Regulatory Policy

Keep Cutting Those Regulations

A steel worker returns to work at the U.S. Steel Granite City Works in Granite City, Ill., May 24, 2018. (Lawrence Bryant/Reuters)
Thinking long-term about an economic fix

Up until now, federal interventions to mitigate the damage of the coronavirus pandemic, such as the March $2.2 trillion relief package and the executive order recently issued by President Trump in the absence of congressional action, have been short-term in nature. Stimulus checks and corporate bailouts might buy us time, but a long-term economic recovery requires something more. For several years, the Trump administration has been pursuing a long-term structural reform that fits the bill: streamlining regulations. Prior to the pandemic, regulatory reforms were working. In the post-pandemic economy, we may need them even more.

The Trump administration is the first in decades to follow through on its commitment toward genuine regulatory reform. Between 2017 and 2019, federal regulatory restrictions declined by 1.5 percent overall, rather than continuing to increase, as they have since 1996. The retail-trade and health-care sectors experienced the greatest declines, at approximately 9.5 percent and 4.8 percent, respectively.

While many, including us, believe that these policies have been highly beneficial to the economy, the current sky-high unemployment should spur us to revisit the question of who exactly has been benefiting from regulatory reform. Have the administration’s pro-business policies delivered wage gains for the American worker? Or is it mainly just big business benefiting? This question is given added urgency by the fact that the regions and companies receiving more loans from the Paycheck Protection Program were not necessarily the more economically distressed regions or companies.

There are plenty of reasons to believe that, broadly speaking, Trump’s economic policies were benefiting more than just the highest earners before the economic shutdown. Real total household and nonprofit net wealth increased by 12.1 percent over the first 11 quarters of the Trump administration. According to a report from the Council of Economic Advisers in January, these gains were concentrated among the bottom 50 percent of households, which experienced a net increase of 47 percent. Moreover, hourly wage growth for production and non-supervisory workers also hovered over 3 percent for more than 17 consecutive quarters. SNAP (food stamp) enrollment, among other measures of welfare dependence, declined considerably because of declines in the poverty rate.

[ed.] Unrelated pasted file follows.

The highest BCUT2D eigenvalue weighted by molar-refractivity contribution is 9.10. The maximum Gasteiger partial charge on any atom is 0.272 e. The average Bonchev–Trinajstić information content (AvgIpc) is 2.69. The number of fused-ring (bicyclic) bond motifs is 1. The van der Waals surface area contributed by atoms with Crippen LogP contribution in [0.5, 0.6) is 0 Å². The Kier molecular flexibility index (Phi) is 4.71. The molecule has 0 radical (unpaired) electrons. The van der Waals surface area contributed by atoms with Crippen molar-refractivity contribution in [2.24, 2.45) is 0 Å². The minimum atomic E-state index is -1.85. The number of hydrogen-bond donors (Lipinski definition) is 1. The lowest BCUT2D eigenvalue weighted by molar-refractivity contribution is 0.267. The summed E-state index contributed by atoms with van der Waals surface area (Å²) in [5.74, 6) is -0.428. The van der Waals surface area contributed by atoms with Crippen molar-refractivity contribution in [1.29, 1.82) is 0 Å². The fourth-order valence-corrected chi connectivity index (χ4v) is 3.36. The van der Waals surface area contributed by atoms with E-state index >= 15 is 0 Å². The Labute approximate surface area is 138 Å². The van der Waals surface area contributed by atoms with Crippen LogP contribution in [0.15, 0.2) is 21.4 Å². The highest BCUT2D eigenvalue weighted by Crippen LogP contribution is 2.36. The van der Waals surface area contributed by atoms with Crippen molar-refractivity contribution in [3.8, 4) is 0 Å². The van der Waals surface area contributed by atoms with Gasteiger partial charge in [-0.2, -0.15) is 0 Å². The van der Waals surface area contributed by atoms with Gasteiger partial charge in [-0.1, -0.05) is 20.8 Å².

While it is always difficult to assign credit for such things, in this case, it’s legitimate to give plenty to the Trump administration. Kevin Hassett, former chair of Trump’s Council of Economic Advisers, explained in 2018 that there is a structural break for many macroeconomic indicators between the latter years of the Obama administration and those from the Trump administration.

What’s more, there was nothing random about the strong economic gains enjoyed by blue-collar workers prior to COVID-19. Rather, it is linked to the administration’s focus on regulatory reform, an approach that needs to continue after the reopening of the economy.

A closer look at the data tells a consistent story. In original calculations using Bureau of Economics data and QuantGov, a machine-learning and policy-analysis tool developed by Mercatus Center researchers, we found that the industries that saw the greatest declines in regulatory restrictions enjoyed the greatest growth in compensation per worker. Specifically, we put together data on 70 industry sub-sectors. In addition to finding that the 2017–19 decline in regulatory restrictions came at a time when real compensation per worker grew by 3 percent, we found that each 1-percentage point decline in regulatory restrictions from 2017 to 2019 came with a 0.05-percentage-point increase in real-compensation growth per worker.

Is that big or small? Here’s another way to think about it: The Trump administration’s regulatory reforms have arguably accounted for roughly one-tenth of the overall growth in compensation per worker we saw over these years. Given that income grows for many reasons, ranging from technological progress to competitive forces, anything with a sizable, measurable impact is a big deal.

Today, policies that promote economic growth and innovation are especially important — particularly if very generous unemployment-insurance benefits continue to discourage reentry into the labor force after the next round of stimulus. Of course, some regulation is required for competitive markets and a just society. But where we draw the line matters.

Thanks to the Trump administration’s regulatory experiment, it’s becoming clearer that regulatory and tax reforms benefit the American worker — not just the rich. Continuing these reforms would help ensure that U.S. citizens are back on the path to economic recovery once the crisis ends.

Christos A. Makridis is a research assistant professor with Arizona State University’s W. P. Carey School of Business, a senior adviser at Gallup, and a non-resident fellow at Baylor University. Patrick A. McLaughlin is a senior research fellow and director of policy analytics with the Mercatus Center at George Mason University.


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